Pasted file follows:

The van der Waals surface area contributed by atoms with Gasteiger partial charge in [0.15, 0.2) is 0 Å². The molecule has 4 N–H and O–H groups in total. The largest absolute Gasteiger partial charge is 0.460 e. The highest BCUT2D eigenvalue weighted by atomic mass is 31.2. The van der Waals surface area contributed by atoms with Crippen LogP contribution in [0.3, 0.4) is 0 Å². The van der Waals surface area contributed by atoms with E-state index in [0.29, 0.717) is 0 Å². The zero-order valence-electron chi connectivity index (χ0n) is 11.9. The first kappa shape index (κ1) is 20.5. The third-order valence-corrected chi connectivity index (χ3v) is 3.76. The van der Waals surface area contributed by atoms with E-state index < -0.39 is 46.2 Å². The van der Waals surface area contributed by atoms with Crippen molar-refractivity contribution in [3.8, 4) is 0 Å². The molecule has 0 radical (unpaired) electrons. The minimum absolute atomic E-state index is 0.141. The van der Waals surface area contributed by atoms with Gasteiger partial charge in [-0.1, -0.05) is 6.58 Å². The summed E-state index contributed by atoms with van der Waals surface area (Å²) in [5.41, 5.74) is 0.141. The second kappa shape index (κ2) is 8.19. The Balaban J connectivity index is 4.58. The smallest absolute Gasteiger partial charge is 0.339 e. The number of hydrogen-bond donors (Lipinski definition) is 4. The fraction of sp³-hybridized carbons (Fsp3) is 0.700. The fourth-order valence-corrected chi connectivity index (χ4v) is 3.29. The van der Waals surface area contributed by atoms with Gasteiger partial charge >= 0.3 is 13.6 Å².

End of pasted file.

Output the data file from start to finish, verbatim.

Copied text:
The van der Waals surface area contributed by atoms with Gasteiger partial charge in [0.15, 0.2) is 0 Å². The molecule has 4 N–H and O–H groups in total. The largest absolute Gasteiger partial charge is 0.460 e. The highest BCUT2D eigenvalue weighted by atomic mass is 31.2. The van der Waals surface area contributed by atoms with Crippen LogP contribution in [0.3, 0.4) is 0 Å². The van der Waals surface area contributed by atoms with E-state index in [0.29, 0.717) is 0 Å². The zero-order valence-electron chi connectivity index (χ0n) is 11.9. The first kappa shape index (κ1) is 20.5. The third-order valence-corrected chi connectivity index (χ3v) is 3.76. The van der Waals surface area contributed by atoms with E-state index < -0.39 is 46.2 Å². The van der Waals surface area contributed by atoms with Crippen molar-refractivity contribution in [3.8, 4) is 0 Å². The molecule has 0 radical (unpaired) electrons. The minimum absolute atomic E-state index is 0.141. The van der Waals surface area contributed by atoms with Gasteiger partial charge in [-0.1, -0.05) is 6.58 Å². The summed E-state index contributed by atoms with van der Waals surface area (Å²) in [5.41, 5.74) is 0.141. The second kappa shape index (κ2) is 8.19. The Balaban J connectivity index is 4.58. The smallest absolute Gasteiger partial charge is 0.339 e. The number of hydrogen-bond donors (Lipinski definition) is 4. The fraction of sp³-hybridized carbons (Fsp3) is 0.700. The fourth-order valence-corrected chi connectivity index (χ4v) is 3.29. The van der Waals surface area contributed by atoms with Gasteiger partial charge >= 0.3 is 13.6 Å².